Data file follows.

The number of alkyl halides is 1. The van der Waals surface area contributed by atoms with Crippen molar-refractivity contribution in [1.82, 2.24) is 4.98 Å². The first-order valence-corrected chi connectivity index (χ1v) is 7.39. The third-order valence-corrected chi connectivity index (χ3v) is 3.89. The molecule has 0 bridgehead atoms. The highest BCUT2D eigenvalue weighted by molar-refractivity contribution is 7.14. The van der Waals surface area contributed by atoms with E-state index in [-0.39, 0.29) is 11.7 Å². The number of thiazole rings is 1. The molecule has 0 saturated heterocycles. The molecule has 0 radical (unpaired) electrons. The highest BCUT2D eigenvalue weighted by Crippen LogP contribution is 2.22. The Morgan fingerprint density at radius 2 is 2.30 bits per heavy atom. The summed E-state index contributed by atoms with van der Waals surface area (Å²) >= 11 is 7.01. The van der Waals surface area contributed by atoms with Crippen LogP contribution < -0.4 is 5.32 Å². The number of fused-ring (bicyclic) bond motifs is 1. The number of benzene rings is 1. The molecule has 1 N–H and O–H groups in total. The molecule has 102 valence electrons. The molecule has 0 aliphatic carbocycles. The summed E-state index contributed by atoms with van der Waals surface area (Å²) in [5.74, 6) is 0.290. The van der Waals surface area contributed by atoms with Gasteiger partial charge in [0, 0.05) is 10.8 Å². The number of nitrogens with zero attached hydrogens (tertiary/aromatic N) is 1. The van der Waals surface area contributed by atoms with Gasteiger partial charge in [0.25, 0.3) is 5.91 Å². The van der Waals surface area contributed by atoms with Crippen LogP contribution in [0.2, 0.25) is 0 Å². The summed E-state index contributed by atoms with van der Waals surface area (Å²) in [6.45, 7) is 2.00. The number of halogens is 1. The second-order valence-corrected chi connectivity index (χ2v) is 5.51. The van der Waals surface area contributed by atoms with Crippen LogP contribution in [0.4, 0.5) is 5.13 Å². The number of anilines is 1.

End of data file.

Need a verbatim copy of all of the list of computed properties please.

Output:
The number of alkyl halides is 1. The van der Waals surface area contributed by atoms with Crippen molar-refractivity contribution in [1.82, 2.24) is 4.98 Å². The first-order valence-corrected chi connectivity index (χ1v) is 7.39. The third-order valence-corrected chi connectivity index (χ3v) is 3.89. The molecule has 0 bridgehead atoms. The highest BCUT2D eigenvalue weighted by molar-refractivity contribution is 7.14. The van der Waals surface area contributed by atoms with E-state index in [-0.39, 0.29) is 11.7 Å². The number of thiazole rings is 1. The molecule has 0 saturated heterocycles. The molecule has 0 radical (unpaired) electrons. The highest BCUT2D eigenvalue weighted by Crippen LogP contribution is 2.22. The Morgan fingerprint density at radius 2 is 2.30 bits per heavy atom. The summed E-state index contributed by atoms with van der Waals surface area (Å²) >= 11 is 7.01. The van der Waals surface area contributed by atoms with Crippen LogP contribution < -0.4 is 5.32 Å². The number of fused-ring (bicyclic) bond motifs is 1. The number of benzene rings is 1. The molecule has 1 N–H and O–H groups in total. The molecule has 102 valence electrons. The molecule has 0 aliphatic carbocycles. The summed E-state index contributed by atoms with van der Waals surface area (Å²) in [5.74, 6) is 0.290. The van der Waals surface area contributed by atoms with Gasteiger partial charge in [0, 0.05) is 10.8 Å². The number of nitrogens with zero attached hydrogens (tertiary/aromatic N) is 1. The van der Waals surface area contributed by atoms with Gasteiger partial charge in [0.25, 0.3) is 5.91 Å². The van der Waals surface area contributed by atoms with Crippen LogP contribution in [0.2, 0.25) is 0 Å². The summed E-state index contributed by atoms with van der Waals surface area (Å²) in [6.45, 7) is 2.00. The number of halogens is 1. The second-order valence-corrected chi connectivity index (χ2v) is 5.51. The van der Waals surface area contributed by atoms with Crippen LogP contribution in [0.4, 0.5) is 5.13 Å². The number of anilines is 1.